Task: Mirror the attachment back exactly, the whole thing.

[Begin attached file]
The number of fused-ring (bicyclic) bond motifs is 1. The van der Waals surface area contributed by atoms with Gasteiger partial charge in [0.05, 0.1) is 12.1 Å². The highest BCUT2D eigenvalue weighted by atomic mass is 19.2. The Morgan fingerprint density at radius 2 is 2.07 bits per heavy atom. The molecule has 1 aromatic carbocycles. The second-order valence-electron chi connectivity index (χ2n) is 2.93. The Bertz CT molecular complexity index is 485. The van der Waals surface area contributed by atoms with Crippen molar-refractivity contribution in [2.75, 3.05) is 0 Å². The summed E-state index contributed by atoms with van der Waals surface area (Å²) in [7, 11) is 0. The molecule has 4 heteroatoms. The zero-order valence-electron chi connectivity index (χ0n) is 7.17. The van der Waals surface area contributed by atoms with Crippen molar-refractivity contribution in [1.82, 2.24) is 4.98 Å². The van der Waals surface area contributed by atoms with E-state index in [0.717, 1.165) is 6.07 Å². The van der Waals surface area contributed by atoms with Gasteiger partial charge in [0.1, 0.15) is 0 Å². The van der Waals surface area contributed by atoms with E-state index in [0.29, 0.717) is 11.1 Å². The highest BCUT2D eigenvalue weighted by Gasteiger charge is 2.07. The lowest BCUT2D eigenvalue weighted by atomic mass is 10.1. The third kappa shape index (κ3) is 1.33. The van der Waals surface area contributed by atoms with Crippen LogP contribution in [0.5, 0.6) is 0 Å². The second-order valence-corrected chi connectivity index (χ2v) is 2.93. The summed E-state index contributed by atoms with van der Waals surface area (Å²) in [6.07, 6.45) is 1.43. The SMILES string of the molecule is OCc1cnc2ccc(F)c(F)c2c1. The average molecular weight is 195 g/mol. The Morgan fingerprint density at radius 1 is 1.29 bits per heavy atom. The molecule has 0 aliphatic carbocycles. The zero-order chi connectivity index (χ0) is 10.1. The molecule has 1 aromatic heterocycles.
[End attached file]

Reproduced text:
The number of fused-ring (bicyclic) bond motifs is 1. The van der Waals surface area contributed by atoms with Gasteiger partial charge in [0.05, 0.1) is 12.1 Å². The highest BCUT2D eigenvalue weighted by atomic mass is 19.2. The Morgan fingerprint density at radius 2 is 2.07 bits per heavy atom. The molecule has 1 aromatic carbocycles. The second-order valence-electron chi connectivity index (χ2n) is 2.93. The Bertz CT molecular complexity index is 485. The van der Waals surface area contributed by atoms with Crippen molar-refractivity contribution in [2.75, 3.05) is 0 Å². The summed E-state index contributed by atoms with van der Waals surface area (Å²) in [7, 11) is 0. The molecule has 4 heteroatoms. The zero-order valence-electron chi connectivity index (χ0n) is 7.17. The van der Waals surface area contributed by atoms with Crippen molar-refractivity contribution in [1.82, 2.24) is 4.98 Å². The van der Waals surface area contributed by atoms with E-state index in [0.717, 1.165) is 6.07 Å². The van der Waals surface area contributed by atoms with Gasteiger partial charge in [0.1, 0.15) is 0 Å². The van der Waals surface area contributed by atoms with E-state index in [0.29, 0.717) is 11.1 Å². The highest BCUT2D eigenvalue weighted by Gasteiger charge is 2.07. The lowest BCUT2D eigenvalue weighted by atomic mass is 10.1. The third kappa shape index (κ3) is 1.33. The van der Waals surface area contributed by atoms with Crippen LogP contribution in [0.5, 0.6) is 0 Å². The second-order valence-corrected chi connectivity index (χ2v) is 2.93. The summed E-state index contributed by atoms with van der Waals surface area (Å²) in [6.07, 6.45) is 1.43. The SMILES string of the molecule is OCc1cnc2ccc(F)c(F)c2c1. The average molecular weight is 195 g/mol. The Morgan fingerprint density at radius 1 is 1.29 bits per heavy atom. The molecule has 0 aliphatic carbocycles. The zero-order chi connectivity index (χ0) is 10.1. The molecule has 1 aromatic heterocycles.